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Batman: The Killing Joke

What’s it About?

As Batman hunts for the escaped Joker, the Clown Prince of Crime attacks the Gordon family to prove a diabolical point mirroring his own fall into madness.

Directed by  Sam Liu

By Vic


DCU’s mainstay animation director, Sam Liu (Batman Year One, All Star Superman, JL v Teen Titans) brings Alan Moore’s and Brian Bolland’s (who was inspired by the classic silent film “The Man Who Laughs” with Conrad Veidt) “The Killing Joke” to life along with comic book scribe Brian (Wonder Woman) Azzarello. The films marks the return of Mark Hamill (Star Wars: The Force Awakens, Village of the Damned) voicing The Joker and Kevin Conroy (Batman: The Animated Series) returning as Batman. The Eisner winning graphic novel, which was released way back in 1988, was a seminal one shot book that set the bar really high and is considered to be one of the best Batman / Joker stories ever published. It includes a uniquely dynamic and visceral backstory in which Moore explores, in parallels, how The Joker came to be and how he still remains in the present, trying criminally to show Batman how they are actually so much alike as a result of “one bad day.”

The book also is very important for having a singular incident befall a beloved character in the DC universe, resulting in said character to absorb a completely new identity as hero in Gotham. Having re-read TKJ a year or so ago and trying to retain all the material, I must say that the book remains very relevant and completely absorbing psychologically and artistically. In other words, it still hold up.

Unfortunately, over 25 years later, as a adaptation to the little screen (Or big screen depending where you may have seen it), by Liu, DC and company, the film falls way off the mark and is surprisingly flat, boring, outdated and uninspired. A disappointing effort that, given the source material, is rendered practically inert by a distracting and protracted prologue at the film’s beginning that feels like fluff in order to whet our appetite for the actual meat and potatoes, which ironically, in turn seems rushed and expedited. The start of the “The Killing Joke,” AKA “Batgirl Gets Horny,” begins innocuous enough with a VO of Barbara Gordon (Tara Strong) as Batgirl.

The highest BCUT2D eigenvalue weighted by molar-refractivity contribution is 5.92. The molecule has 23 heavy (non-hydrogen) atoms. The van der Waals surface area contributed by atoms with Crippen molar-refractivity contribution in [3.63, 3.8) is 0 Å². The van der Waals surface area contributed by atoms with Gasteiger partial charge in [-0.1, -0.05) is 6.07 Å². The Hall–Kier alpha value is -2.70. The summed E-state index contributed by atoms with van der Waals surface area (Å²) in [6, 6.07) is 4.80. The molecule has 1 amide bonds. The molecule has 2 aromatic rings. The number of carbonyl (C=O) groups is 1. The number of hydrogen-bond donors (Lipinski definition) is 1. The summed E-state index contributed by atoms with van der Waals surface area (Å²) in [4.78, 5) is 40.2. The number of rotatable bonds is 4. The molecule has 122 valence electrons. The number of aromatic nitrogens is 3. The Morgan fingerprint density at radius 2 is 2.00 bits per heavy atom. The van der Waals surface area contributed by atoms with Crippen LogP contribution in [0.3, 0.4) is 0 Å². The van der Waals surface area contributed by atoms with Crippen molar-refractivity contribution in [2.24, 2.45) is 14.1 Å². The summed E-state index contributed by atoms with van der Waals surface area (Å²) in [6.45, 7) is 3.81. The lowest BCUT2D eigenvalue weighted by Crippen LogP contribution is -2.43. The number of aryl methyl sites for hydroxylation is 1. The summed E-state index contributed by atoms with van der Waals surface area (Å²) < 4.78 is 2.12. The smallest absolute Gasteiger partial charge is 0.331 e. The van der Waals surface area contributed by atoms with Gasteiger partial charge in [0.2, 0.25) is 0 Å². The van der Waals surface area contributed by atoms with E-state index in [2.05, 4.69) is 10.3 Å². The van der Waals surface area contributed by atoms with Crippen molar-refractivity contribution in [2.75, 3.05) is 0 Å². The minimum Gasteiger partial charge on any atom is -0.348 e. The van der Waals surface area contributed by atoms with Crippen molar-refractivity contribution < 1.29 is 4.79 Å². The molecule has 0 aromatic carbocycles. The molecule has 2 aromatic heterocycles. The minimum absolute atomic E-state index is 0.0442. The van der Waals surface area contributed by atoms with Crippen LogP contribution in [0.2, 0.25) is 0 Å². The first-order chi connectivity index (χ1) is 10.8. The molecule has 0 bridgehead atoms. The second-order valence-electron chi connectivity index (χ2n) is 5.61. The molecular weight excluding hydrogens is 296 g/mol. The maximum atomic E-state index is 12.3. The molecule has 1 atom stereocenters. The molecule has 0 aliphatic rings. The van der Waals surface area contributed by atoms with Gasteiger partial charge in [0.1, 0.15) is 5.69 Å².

She take us into her world of Gotham while expounding on the trials and expectations of looming dangers living in Batman’s world. Strangely, Batgirl comes across reckless, perpetually cocky, emotional and just plain amateur-ish at times as she tries to bring down an impetuous young mafioso in Gotham who has an Uncle in the way of his obtaining his empire in Gotham’s underworld. Within this story, Liu displays enough truck chases, fisticuffs, shots to the head and explosions to whet our palette, but I couldn’t help but feel like this whole affair was tacked on and just padding to fill out the running time. If it was the intent to add more depth to Barbara and Batgirl then it didn’t work and it just came off hokey and transparent. We already know and like Batgirl and have an emotional investment so why this prologue at all? Was it to set something up? If that was the case, then we’ve been played Batgirl fans.

What I think really annoyed me was the sexually driven narrative. I know better than anyone else that sex sells, but come on! Please, don’t insult my intelligence, DC. I won’t go any further than that, gang. Just be warmed. And in my opinion, it was all just unnecessary and comes across pretty trite. If Liu and Azzarello wanted to make a Batgirl flick then they should have made a Batgirl flick. Batgirl here, just comes across as a whiny, sexually frustrated and really immature hero that plays into the opposite of her also being a bad ass girl dark knight that can still kick your ass. Batman, here, only serves to swoop in occasionally and be broody and disapproving of Batgirl’s antics.


What is quite frustrating is that this intro leaves nothing to the imagination or provokes thought regarding the dangers and psychology of living as a dark hero in Gotham (Batman is kind of a moody version of a big brother scolding his carefree little sister trying to school her in being a better hero) and only serves as a disconnect to what come after.